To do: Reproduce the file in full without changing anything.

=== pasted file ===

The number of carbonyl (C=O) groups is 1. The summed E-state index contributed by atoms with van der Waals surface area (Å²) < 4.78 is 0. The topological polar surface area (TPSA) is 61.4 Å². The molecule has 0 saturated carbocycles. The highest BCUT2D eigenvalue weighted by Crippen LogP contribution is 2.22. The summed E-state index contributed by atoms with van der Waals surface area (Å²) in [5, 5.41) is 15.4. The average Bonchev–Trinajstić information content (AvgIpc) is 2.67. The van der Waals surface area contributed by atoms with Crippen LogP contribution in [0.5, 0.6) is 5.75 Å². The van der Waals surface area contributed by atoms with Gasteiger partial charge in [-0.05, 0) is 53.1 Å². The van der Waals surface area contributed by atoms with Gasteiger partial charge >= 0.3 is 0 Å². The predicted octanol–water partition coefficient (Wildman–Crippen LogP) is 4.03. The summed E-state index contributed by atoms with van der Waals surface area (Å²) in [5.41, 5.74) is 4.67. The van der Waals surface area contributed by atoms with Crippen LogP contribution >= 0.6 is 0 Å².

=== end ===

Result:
The number of carbonyl (C=O) groups is 1. The summed E-state index contributed by atoms with van der Waals surface area (Å²) < 4.78 is 0. The topological polar surface area (TPSA) is 61.4 Å². The molecule has 0 saturated carbocycles. The highest BCUT2D eigenvalue weighted by Crippen LogP contribution is 2.22. The summed E-state index contributed by atoms with van der Waals surface area (Å²) in [5, 5.41) is 15.4. The average Bonchev–Trinajstić information content (AvgIpc) is 2.67. The van der Waals surface area contributed by atoms with Crippen LogP contribution in [0.5, 0.6) is 5.75 Å². The van der Waals surface area contributed by atoms with Gasteiger partial charge in [-0.05, 0) is 53.1 Å². The van der Waals surface area contributed by atoms with Gasteiger partial charge >= 0.3 is 0 Å². The predicted octanol–water partition coefficient (Wildman–Crippen LogP) is 4.03. The summed E-state index contributed by atoms with van der Waals surface area (Å²) in [5.41, 5.74) is 4.67. The van der Waals surface area contributed by atoms with Crippen LogP contribution >= 0.6 is 0 Å².